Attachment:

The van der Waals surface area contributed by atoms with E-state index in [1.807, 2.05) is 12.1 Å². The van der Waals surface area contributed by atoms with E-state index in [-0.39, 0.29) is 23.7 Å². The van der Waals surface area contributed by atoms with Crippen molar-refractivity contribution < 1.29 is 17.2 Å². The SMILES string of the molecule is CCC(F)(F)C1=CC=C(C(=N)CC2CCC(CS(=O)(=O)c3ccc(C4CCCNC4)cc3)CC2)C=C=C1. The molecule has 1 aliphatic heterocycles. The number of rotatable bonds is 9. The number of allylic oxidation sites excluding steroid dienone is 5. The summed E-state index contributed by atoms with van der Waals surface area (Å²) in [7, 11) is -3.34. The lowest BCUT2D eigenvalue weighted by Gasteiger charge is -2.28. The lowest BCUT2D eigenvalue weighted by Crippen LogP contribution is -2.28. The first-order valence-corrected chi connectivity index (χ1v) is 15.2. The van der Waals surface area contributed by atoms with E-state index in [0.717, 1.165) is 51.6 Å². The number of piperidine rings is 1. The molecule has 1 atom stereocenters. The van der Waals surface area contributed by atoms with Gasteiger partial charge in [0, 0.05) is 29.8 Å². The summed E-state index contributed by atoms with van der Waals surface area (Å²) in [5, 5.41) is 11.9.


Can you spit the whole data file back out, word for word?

The van der Waals surface area contributed by atoms with E-state index in [1.807, 2.05) is 12.1 Å². The van der Waals surface area contributed by atoms with E-state index in [-0.39, 0.29) is 23.7 Å². The van der Waals surface area contributed by atoms with Crippen molar-refractivity contribution < 1.29 is 17.2 Å². The SMILES string of the molecule is CCC(F)(F)C1=CC=C(C(=N)CC2CCC(CS(=O)(=O)c3ccc(C4CCCNC4)cc3)CC2)C=C=C1. The molecule has 1 aliphatic heterocycles. The number of rotatable bonds is 9. The number of allylic oxidation sites excluding steroid dienone is 5. The summed E-state index contributed by atoms with van der Waals surface area (Å²) in [7, 11) is -3.34. The lowest BCUT2D eigenvalue weighted by Gasteiger charge is -2.28. The lowest BCUT2D eigenvalue weighted by Crippen LogP contribution is -2.28. The first-order valence-corrected chi connectivity index (χ1v) is 15.2. The van der Waals surface area contributed by atoms with E-state index in [0.717, 1.165) is 51.6 Å². The number of piperidine rings is 1. The molecule has 1 atom stereocenters. The van der Waals surface area contributed by atoms with Gasteiger partial charge in [0, 0.05) is 29.8 Å². The summed E-state index contributed by atoms with van der Waals surface area (Å²) in [5, 5.41) is 11.9.